This essay appears in today’s edition of the Fortune Brainstorm Health Daily. Get it delivered straight to your inbox.
In the movie “Rat Race,” there’s a scene where a mother (Whoopi Goldberg) and daughter (Lanei Chapman) are desperately trying to find the interstate and they stop to ask directions from a lady selling squirrels on the side of the road, ingeniously played by Kathy Bates. When the lost travelers refuse to buy a pet, the squirrel lady offers them a shortcut to the interstate…off a rocky cliff…and into a junk heap of other cars.
As mother and daughter speed to their fall, they see six hand-painted signs in a row: You. Should. Have. Bought. A. Squirrel.
I. Should. Have. Gotten. A. Flu. Shot.
Yup. Am out sick today. So I will leave this one here—except to say: Dear nation, we are near peak flu season. “Widespread influenza activity” has now been reported in 40 states, the CDC says. And while infections tend to crest anywhere between December and March, we could easily see “activity”—that’s one of those CDC words—as late as May.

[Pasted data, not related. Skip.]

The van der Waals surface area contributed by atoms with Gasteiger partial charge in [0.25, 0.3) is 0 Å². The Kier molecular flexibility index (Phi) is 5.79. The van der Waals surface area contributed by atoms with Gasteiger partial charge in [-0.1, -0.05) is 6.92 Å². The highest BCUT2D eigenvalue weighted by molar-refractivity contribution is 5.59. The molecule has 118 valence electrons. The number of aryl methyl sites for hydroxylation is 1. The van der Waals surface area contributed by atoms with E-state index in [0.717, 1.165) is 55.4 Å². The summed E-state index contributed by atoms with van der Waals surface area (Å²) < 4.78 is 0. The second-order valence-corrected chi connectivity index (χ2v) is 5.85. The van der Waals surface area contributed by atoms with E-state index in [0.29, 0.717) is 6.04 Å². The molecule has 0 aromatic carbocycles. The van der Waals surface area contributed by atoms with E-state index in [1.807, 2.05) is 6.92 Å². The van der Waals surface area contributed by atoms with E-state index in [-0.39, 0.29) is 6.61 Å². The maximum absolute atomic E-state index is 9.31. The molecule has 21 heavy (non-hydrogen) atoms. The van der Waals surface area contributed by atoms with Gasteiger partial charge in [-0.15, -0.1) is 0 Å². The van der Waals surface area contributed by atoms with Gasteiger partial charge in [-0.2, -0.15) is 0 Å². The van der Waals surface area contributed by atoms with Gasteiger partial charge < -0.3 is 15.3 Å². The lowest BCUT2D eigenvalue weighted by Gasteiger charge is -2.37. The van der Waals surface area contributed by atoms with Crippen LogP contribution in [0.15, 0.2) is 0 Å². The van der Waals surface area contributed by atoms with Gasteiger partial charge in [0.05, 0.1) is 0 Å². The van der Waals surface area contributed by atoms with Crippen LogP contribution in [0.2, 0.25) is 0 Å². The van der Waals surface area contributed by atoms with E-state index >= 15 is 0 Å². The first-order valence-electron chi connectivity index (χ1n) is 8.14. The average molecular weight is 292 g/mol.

So even if you haven’t yet bought a squirrel—er, been vaccinated—it’s not too late. It takes about two weeks after inoculation to get enough antibody protection to stave off an infection.
And take it from a guy who’s shivering as he types this: It’s worth it.